The ELESIG (Evaluation of Learners’ Experiences of e-learning Special Interest Group) North West group meet at Liverpool John Moores University on 15th March.
This was an afternoon event, which began with Dr Amanda Mason & Jim Turner from LJMU feeding back about a project to set-up and run a virtual Journal Club.
Dr Rod Cullen from Manchester Metropolitan University then discussed how they had used data from a student survey to gain some insight into students experience of TEL. A greater level of consistency across the student experience was a key finding – the most vocal reports were often when a student had a good experience on one course and a poor experience on another.
Other themes emerging were communications (clarity around how often & when to respond, for example), VLE content & organisation (timeliness of content, clarity of purpose, organisation, etc.), and an interactive teaching & learning experience (a desire to be involved in learning & teaching, not just passive recipients of information). Most of the issues were around learning design, rather than the technology. One idea was for better discussions with students regarding expectations with technologies, and how they can/should be used in their studies.
Daniel Roberts and Tunde Varga-Atkins from the University of Liverpool discussed a minimum standards VLE baseline. They found that the staff who were aware of the baseline, were generally positive about it, but didn’t want it to be too prescriptive, whilst 95% of students surveyed felt that a baseline was important – again, highlighting the need for consistency (students reported less provision on the VLE than staff thought they were providing).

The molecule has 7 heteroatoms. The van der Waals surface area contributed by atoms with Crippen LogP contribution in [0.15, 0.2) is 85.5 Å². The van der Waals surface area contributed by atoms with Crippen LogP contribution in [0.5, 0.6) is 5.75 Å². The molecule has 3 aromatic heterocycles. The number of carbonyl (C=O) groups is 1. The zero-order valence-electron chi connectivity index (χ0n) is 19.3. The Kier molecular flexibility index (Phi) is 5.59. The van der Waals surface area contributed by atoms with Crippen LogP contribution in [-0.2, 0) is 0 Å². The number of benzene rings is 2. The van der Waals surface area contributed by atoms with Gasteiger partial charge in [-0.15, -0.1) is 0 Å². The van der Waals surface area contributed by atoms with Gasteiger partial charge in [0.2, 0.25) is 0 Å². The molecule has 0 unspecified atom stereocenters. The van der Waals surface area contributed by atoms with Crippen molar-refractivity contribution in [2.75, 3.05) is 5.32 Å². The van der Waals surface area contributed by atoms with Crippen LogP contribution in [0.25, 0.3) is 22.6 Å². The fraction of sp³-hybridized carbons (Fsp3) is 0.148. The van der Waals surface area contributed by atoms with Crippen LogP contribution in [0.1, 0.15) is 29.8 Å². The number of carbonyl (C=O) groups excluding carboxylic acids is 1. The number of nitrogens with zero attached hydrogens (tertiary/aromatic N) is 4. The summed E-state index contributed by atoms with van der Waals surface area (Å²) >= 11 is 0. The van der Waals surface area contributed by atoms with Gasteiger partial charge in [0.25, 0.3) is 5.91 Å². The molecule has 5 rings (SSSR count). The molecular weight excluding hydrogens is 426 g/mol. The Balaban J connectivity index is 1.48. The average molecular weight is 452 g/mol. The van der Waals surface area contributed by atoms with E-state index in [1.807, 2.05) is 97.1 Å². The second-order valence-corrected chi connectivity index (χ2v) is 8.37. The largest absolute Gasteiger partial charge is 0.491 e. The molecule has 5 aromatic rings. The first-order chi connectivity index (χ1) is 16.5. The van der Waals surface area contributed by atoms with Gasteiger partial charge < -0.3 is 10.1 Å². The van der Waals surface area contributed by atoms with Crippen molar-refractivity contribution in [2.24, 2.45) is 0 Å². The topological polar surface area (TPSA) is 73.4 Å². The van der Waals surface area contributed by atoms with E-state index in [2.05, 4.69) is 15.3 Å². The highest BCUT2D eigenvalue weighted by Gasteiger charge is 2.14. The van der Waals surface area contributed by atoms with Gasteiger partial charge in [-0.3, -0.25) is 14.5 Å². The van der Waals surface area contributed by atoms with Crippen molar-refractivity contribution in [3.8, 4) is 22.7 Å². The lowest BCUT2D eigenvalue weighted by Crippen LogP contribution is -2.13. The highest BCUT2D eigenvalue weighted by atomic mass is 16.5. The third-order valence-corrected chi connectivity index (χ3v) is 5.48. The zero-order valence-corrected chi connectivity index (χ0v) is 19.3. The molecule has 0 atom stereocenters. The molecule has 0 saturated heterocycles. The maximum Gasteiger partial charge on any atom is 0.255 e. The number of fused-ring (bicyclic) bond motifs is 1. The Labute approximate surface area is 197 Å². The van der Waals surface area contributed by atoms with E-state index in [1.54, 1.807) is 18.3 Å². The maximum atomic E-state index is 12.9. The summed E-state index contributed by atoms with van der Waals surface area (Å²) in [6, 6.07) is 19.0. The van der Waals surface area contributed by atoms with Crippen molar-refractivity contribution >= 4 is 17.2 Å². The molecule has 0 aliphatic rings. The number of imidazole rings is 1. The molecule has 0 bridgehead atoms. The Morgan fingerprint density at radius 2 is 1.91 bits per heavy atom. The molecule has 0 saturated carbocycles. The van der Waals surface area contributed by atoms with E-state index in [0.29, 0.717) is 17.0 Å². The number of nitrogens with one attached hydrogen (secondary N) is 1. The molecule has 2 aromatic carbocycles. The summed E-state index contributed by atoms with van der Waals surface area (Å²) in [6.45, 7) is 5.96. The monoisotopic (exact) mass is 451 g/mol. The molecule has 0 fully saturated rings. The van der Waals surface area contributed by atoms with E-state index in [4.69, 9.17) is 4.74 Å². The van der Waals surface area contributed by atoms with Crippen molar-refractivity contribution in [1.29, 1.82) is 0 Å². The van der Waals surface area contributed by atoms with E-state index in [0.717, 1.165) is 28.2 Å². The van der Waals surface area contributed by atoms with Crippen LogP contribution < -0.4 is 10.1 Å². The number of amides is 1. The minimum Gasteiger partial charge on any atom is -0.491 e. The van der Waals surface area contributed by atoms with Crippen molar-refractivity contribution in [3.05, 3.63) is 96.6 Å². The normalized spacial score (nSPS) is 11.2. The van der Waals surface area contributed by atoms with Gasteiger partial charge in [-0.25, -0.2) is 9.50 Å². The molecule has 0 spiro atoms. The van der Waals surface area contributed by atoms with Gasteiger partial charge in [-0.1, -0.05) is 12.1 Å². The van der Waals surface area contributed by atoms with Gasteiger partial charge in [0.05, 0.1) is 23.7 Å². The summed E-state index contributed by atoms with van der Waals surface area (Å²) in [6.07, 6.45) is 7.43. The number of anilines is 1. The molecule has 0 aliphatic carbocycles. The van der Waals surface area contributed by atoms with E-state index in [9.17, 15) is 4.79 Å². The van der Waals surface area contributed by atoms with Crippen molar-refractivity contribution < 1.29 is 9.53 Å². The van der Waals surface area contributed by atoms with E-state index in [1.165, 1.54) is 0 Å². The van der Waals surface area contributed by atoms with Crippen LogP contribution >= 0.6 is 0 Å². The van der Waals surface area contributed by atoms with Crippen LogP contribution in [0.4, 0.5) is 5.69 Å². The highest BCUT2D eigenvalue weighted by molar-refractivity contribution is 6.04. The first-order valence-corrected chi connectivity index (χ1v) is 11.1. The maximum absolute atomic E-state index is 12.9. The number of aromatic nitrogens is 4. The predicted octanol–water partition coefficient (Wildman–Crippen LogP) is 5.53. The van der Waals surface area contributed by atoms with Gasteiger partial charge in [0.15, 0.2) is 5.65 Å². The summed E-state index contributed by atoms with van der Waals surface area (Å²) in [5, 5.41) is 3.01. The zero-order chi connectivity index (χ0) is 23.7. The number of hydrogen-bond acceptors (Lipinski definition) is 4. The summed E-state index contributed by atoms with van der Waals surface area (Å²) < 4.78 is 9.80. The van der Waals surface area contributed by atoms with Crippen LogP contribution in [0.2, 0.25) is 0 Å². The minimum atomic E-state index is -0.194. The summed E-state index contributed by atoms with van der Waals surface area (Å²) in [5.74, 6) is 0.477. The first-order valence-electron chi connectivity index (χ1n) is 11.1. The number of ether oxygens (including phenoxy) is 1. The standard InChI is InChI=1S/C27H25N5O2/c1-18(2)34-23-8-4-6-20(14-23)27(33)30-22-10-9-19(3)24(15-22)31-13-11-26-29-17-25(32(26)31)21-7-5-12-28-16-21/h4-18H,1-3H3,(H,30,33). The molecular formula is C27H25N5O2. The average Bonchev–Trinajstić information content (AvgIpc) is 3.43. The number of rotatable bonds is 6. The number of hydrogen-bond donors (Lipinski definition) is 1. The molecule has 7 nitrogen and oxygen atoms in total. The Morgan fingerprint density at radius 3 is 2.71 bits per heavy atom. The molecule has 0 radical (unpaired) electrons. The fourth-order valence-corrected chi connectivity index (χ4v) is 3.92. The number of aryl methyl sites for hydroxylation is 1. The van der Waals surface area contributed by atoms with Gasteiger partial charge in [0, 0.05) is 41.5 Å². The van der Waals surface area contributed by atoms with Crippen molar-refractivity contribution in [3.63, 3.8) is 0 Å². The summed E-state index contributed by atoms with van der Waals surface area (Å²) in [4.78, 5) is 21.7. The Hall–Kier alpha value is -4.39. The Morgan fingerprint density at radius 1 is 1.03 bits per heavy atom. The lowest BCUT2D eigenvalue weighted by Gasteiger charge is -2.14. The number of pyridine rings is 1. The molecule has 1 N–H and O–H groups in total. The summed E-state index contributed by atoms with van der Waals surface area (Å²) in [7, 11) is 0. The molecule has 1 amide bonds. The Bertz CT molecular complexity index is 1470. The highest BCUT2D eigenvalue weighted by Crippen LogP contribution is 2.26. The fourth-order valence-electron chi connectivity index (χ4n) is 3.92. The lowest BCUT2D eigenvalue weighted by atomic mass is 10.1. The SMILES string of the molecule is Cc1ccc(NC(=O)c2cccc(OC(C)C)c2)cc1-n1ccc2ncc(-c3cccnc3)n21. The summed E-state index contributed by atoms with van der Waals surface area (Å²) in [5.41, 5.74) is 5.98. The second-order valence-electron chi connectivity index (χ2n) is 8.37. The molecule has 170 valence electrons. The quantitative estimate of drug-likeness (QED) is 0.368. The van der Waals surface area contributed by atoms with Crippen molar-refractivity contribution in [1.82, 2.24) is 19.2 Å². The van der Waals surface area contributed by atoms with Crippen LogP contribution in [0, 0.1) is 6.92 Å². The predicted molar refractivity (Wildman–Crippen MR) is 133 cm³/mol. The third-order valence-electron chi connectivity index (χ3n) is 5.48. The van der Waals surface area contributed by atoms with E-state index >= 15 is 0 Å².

Ashwini Datt from the University of Auckland then talked about a couple of MOOCs her university had developed and run. She discussed the idea of MOOC blending – where some of the resources for the MOOC were used in “on-campus” courses.
Professor Rhona Sharpe from Oxford Brookes University then discussed “rising to the challenge of education in the digital age”. She talked about the diverse ways that learners respond to technologically rich environments, and how it is difficult to generalise.
She felt that learner voices were important, as the student experience is a strategic priority, however internal systems can be slow to adapt to rapid technology changes.
Currently, the focus is on blended learning, digital literacy, distance learning & MOOCs. The goal is to prepare learners for the digital world; a global, networked society. Users need to be confident users of a range of technologies for personal, academic and professional use.
As with most of the speakers, consistency was again seen as vital. Curriculum redesign was happening with multi-disciplinary teams to help ensure consistency and embedding of digital skills. A mapping exercise using the Jisc NUS Benchmarking Tool was also mentioned.
A very useful session, highlighting again a number of key areas that can help support the student experience and develop vital digital skills.
The title of this year’s conference – the 17th Durham Blackboard Users’ Conference – was “Ticked Off – Towards Better Assessment & Feedback”. The event was held at the Durham University Business School.